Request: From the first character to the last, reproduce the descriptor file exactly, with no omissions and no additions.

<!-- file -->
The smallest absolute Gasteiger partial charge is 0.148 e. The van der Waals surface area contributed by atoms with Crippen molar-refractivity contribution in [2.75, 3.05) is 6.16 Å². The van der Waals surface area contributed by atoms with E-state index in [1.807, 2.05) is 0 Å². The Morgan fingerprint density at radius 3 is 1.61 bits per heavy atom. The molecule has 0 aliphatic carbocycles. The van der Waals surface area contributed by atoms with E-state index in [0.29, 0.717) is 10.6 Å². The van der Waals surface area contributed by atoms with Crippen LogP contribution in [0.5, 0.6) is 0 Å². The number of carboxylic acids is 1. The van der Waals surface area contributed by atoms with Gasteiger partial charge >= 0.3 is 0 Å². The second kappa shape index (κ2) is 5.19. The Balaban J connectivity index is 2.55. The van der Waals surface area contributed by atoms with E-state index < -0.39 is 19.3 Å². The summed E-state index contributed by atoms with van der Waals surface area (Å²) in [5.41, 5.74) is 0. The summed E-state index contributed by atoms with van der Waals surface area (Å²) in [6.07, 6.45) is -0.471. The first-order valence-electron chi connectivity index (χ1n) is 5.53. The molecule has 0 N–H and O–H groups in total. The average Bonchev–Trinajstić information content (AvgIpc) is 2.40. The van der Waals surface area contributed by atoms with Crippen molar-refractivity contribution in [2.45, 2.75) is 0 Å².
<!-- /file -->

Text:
The smallest absolute Gasteiger partial charge is 0.148 e. The van der Waals surface area contributed by atoms with Crippen molar-refractivity contribution in [2.75, 3.05) is 6.16 Å². The van der Waals surface area contributed by atoms with E-state index in [1.807, 2.05) is 0 Å². The Morgan fingerprint density at radius 3 is 1.61 bits per heavy atom. The molecule has 0 aliphatic carbocycles. The van der Waals surface area contributed by atoms with E-state index in [0.29, 0.717) is 10.6 Å². The van der Waals surface area contributed by atoms with Crippen LogP contribution in [0.5, 0.6) is 0 Å². The number of carboxylic acids is 1. The van der Waals surface area contributed by atoms with Gasteiger partial charge >= 0.3 is 0 Å². The second kappa shape index (κ2) is 5.19. The Balaban J connectivity index is 2.55. The van der Waals surface area contributed by atoms with E-state index < -0.39 is 19.3 Å². The summed E-state index contributed by atoms with van der Waals surface area (Å²) in [5.41, 5.74) is 0. The summed E-state index contributed by atoms with van der Waals surface area (Å²) in [6.07, 6.45) is -0.471. The first-order valence-electron chi connectivity index (χ1n) is 5.53. The molecule has 0 N–H and O–H groups in total. The average Bonchev–Trinajstić information content (AvgIpc) is 2.40. The van der Waals surface area contributed by atoms with Crippen molar-refractivity contribution in [2.45, 2.75) is 0 Å².